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Title: An exploration of Polish men’s health in the Republic of Ireland
Author: Cawley, Des
ISNI:       0000 0004 6499 0285
Awarding Body: Ulster University
Current Institution: Ulster University
Date of Award: 2014
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Background: The Republic of Ireland has become a more ethnically diverse society with inward migration of men from geographically disparate regions such as Eastern Europe and Africa. These men now constitute ten percent of the Irish male population. Migrant men report poorer health than their indigenous counterparts for many reasons including socio-economic disadvantage, cultural and linguistic barriers. Migrants also report reduced engagement with health services in their host country Aim: To explore the health of Polish men resident in the Republic of Ireland. Methodology: This study used a survey design, with a convenience sample (n =900) of Polish migrant men drawn from across seven Irish urban centres. A self-administered questionnaire with three distinctive scales was used to measure respondents’: health status, health beliefs, health behaviours and demographic profile. Ethical approval was granted by the Ethical Governance Committee of the University. Data were analysed using the Statistical Package for the Social Sciences (SPSS version 18.0). Findings: A response rate of 47% (n=421) was achieved. Respondents reported significantly lower educational levels than those of indigenous men or Polish men resident in Poland. The health behaviours of this cohort were similar to those of their Irish counterparts. There were a number of notable exceptions: 63% (n=265) of respondents smoked, 23% (n=97%) reported feeling nervous or depressed but over 50% (n=213) reported they were unlikely to access mental health services. Conclusions: Socio-economic disadvantages are apparent and these disparities need to be addressed in order to meet the evolving health needs of Polish migrant men. Smoking cessation needs to be considered including, how these activities will be initiated, methods used to impart information and follow up care for those who cease. Greater information about mental health care facilities, accessibility and the support services available need to be made more explicit to populations such as these.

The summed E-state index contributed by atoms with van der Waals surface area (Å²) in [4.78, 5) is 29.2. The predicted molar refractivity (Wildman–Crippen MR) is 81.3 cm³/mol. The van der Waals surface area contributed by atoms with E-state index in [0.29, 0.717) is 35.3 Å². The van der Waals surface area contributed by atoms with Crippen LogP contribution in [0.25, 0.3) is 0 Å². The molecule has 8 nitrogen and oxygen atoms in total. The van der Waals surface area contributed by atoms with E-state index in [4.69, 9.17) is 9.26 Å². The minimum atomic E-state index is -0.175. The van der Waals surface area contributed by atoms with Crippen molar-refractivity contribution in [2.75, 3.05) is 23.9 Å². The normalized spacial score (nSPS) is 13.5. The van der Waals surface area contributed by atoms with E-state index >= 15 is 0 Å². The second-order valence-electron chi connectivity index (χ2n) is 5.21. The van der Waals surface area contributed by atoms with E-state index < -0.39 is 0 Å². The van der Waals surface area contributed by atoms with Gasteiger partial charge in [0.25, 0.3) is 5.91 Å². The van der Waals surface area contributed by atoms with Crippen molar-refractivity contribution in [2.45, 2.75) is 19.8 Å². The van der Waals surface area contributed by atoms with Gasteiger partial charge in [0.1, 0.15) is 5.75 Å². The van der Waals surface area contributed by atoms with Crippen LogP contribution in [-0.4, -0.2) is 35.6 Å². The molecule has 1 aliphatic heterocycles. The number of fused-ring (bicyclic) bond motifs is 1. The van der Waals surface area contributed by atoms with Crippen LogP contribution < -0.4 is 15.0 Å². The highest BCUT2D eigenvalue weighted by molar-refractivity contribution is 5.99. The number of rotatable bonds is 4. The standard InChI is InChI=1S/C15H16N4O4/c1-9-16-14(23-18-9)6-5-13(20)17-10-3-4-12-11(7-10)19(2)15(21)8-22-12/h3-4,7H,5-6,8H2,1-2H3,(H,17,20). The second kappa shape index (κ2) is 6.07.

Supervisor: Not available Sponsor: Not available
Qualification Name: Thesis (Ph.D.) Qualification Level: Doctoral
EThOS ID:  DOI: Not available